Which turntable bearing is for what?

What is the small bearing used for, and what is the large one used for? Could the small one be used for an arm? Can they be lubricated?

We used them the large bearings last year as pivot points so that our two bases could drive independently. You could spin either one of them 360 degrees.

The first 20 seconds or so or this video has some footage of us driving it around. This was one draft of our Innovate Video (not the one we submitted), so forgive me for the ridiculous cinematography in parts.

You can use them for pretty much anything, although I guess the name suggests that the upper part of the bot would rotate independent of the drive, like a turret or some kind of anti-aircraft installment. Last year, we used them on the arm at one point because the ratio was pretty much exactly what we needed. They’re somewhat hard to use on an arm, though, because they’re pretty large. I guess you could lubricate the gear teeth, I’ve never tried anything else.

People in our club use them to power bar lifts as well. They work ok. Not my favorite thing because they take up so much space and are somewhat difficult to mount, but they have a good gearing and are reliable once they are mounted.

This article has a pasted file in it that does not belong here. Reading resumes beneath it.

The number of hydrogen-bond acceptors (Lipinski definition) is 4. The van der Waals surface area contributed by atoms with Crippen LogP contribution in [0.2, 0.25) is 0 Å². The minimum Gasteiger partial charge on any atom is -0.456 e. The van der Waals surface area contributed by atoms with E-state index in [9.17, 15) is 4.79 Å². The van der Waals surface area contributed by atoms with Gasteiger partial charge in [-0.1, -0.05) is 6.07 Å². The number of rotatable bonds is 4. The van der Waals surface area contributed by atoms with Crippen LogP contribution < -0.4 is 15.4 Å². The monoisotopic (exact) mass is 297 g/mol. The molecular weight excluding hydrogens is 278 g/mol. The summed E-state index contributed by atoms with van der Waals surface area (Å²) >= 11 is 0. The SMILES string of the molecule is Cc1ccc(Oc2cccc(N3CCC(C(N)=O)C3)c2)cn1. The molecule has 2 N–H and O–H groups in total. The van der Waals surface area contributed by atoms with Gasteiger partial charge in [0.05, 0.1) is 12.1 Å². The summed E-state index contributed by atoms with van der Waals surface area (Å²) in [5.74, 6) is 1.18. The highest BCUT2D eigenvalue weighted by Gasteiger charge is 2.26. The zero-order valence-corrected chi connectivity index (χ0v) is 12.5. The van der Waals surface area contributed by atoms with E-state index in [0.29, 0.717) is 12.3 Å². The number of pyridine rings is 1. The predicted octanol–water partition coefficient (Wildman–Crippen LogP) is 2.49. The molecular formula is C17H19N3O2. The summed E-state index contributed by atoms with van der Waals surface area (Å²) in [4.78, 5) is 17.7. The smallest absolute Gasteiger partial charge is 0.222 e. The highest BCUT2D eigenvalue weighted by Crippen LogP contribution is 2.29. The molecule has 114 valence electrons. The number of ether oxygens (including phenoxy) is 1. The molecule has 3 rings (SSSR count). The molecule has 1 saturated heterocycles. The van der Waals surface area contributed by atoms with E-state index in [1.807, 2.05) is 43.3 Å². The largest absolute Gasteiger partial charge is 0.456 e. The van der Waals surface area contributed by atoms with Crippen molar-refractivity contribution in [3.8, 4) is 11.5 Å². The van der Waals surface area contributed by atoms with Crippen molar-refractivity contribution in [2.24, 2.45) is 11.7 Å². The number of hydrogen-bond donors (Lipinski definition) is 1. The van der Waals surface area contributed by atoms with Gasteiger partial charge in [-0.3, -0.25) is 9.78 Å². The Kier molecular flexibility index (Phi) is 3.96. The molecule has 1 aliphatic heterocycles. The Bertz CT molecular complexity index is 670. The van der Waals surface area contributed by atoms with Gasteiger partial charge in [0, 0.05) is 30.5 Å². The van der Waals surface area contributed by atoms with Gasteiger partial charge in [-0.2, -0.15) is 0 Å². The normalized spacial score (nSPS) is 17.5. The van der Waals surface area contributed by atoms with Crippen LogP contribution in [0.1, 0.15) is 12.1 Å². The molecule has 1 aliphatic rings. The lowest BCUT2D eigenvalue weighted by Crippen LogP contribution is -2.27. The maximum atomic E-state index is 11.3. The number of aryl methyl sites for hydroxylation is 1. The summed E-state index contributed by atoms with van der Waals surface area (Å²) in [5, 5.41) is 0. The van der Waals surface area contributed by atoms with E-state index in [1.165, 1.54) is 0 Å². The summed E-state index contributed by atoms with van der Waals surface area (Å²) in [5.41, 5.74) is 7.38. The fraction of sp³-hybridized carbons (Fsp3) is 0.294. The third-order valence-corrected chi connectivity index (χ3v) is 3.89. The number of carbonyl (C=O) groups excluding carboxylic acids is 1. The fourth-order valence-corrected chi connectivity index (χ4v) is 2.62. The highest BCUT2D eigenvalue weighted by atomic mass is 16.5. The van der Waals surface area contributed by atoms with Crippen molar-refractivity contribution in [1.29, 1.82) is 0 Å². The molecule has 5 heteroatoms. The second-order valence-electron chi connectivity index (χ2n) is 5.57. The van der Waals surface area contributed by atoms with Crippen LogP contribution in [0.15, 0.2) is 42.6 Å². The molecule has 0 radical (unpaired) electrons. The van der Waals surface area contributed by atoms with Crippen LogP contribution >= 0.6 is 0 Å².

There is no “correct” use for them, nor any other part of the VEX system. That’s the great part about a closed platform competition like VRC, finding unique uses for parts to give you a leg up on others.

Are they useful for arm mounting? Are there any applications where the large bearing would be better?

With the small turntable, the motor mounting is not as integrated and you need some more effort. With the big ones it’s fairly easy with a 12 tooth metal gear. Not sure if it is more or less stable or weighs less than a metal version. (sorry I do not have any pictures of the small turntable in use)

On the big ones, getting the center hole aligned is on the center holes typically so the potentiometer is aligned.

Team 81M using them on the middle joint of an arm


Team 90C using 4 of these back at the base of a 6 bar lift.